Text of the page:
July 2010

July 2010
July 2010
July 2010
July 2010

TROLLING OFTEN SAVES THE DAY

A common statement heard from many salmon anglers is that trolling is boring. I’m inclined to agree, for I prefer casting flies, drift-jigging or mooching; however, when conditions don’t permit anchoring or drifting, trolling is often the only option. Also, when fishing new water, or if salmon can’t be readily located, trolling is the most efficient way to cover an area while you conduct your search.

The greatest mistake anglers make while trolling is to simply put their lures or bait in the water, then drive their boats around at random in hopes that a fish will bite. They never come close to the success of anglers who pay attention to details like light intensity, water conditions, temperature ranges, and the types of forage available. Those “lucky” anglers also pay attention to their terminal tackle. For example: someone trolling for coho might tie a selection of hoochies on leaders measuring precisely 22.5 inches from hook eye to loop (or whichever length works best), so they can be quickly snapped onto a dodger or flasher. A spoon aficionado might go systematically through his collection of matching those that work best together at specific speeds, and then identifying them in sets with a waterproof marker or nail polish.

When Comox Bay still had a world-class tyee fishery, I spent hours lubricating the throats of a few old-timers with enviable track records for catching big Chinooks. Jeff (Tex) Lutrelle, claimed that the weight and density of wood used in the construction of plugs created noticeable differences in the action between identical models of the same size and shape. In order to speed up a plug’s tail-wagging motion and increase its arc, Tex carefully scraped paint from the rear portion along each side of the body, then scraped off equal amounts of wood from each side. When it was close to the desired shape, he swim-tested the plug by walking it back and forth along a wharf. Determining the right amount of wood to remove usually required several tests before a plug was ready to be thoroughly dried, after which the exposed wood was repainted.

Later, after modifying a few of my own wooden plugs, I realized what Tex had really accomplished by altering his plugs: decreasing the rear taper of a plug’s body exaggerated its tail-wagging speed. While the increased swimming action might have been of benefit at normal trolling speeds, its real value was while trolling dead slow, for a plug would not only continue its swimming action while barely moving forward, it would even do it while dropping back in a tidal current.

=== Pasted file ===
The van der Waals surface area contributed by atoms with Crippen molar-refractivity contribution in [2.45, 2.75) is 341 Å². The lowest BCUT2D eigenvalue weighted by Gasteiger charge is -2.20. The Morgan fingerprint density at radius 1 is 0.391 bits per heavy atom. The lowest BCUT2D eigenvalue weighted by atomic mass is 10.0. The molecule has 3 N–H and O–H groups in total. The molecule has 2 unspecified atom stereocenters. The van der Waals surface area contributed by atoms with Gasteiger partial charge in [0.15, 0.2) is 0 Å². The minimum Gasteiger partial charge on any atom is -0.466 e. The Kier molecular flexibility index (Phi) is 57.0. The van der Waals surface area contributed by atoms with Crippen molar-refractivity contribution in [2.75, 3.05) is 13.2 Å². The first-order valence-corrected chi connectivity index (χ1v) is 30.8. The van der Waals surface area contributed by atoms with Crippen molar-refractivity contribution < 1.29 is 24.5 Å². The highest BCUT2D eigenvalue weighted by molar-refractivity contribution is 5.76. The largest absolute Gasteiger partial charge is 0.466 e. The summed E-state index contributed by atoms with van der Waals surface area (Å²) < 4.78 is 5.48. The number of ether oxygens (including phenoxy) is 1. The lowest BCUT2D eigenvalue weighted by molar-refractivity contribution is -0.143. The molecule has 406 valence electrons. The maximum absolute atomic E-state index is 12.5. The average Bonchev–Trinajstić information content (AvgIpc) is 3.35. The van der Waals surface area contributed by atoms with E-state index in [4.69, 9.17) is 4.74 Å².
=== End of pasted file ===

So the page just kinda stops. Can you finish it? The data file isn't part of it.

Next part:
The introduction of downrigging in the early 1970s did much to increase the popularity of trolling, mainly by eliminating the need for short broomstick rods and winch-like reels capable of dragging a pound or more of sinker weight or a deep-diving, heavy-pulling planer. Typical downrigging outfits now consist of long, limber rods with lightweight reels, which provides much more excitement and fun while fighting and landing fish.

Despite the popularity of downriggers, flatline trolling remains alive and well with folks who tow streamers, cut-plug herring, spoons and plugs. Sometimes, however, switching back and forth between techniques results in problems. A friend who did a lot of downrigging off the Comox Valley once complained that of seven Chinooks he had struck while flatline trolling at Alberni Inlet, all had broken his line when they hit. He was using brand new premium nylon monofilament, so thought that it might be a bad batch. After losing two fish -- and two Tomic Plugs -- he raced back to town and bought some new line. Then he went back out and broke off five more times.

When it turned out that he had been using 20-pound test line, I suggested that he up it to 40- or even 50-pound test, explaining that nylon monofilament has a stretch factor of about 27 per cent. Towing those large plugs with sinkers ranging from 4 to 8 ounces had used up much of his line’s stretch, which reduced its shock-absorbing elasticity dramatically. Although his 20-pound test line was quite capable of handling big fish once they were hooked, it was overstressed to the point where even a relatively small fish might have snapped it on the strike. On a return trip his reel was filled with 50-pound test, and that time he came home with fish.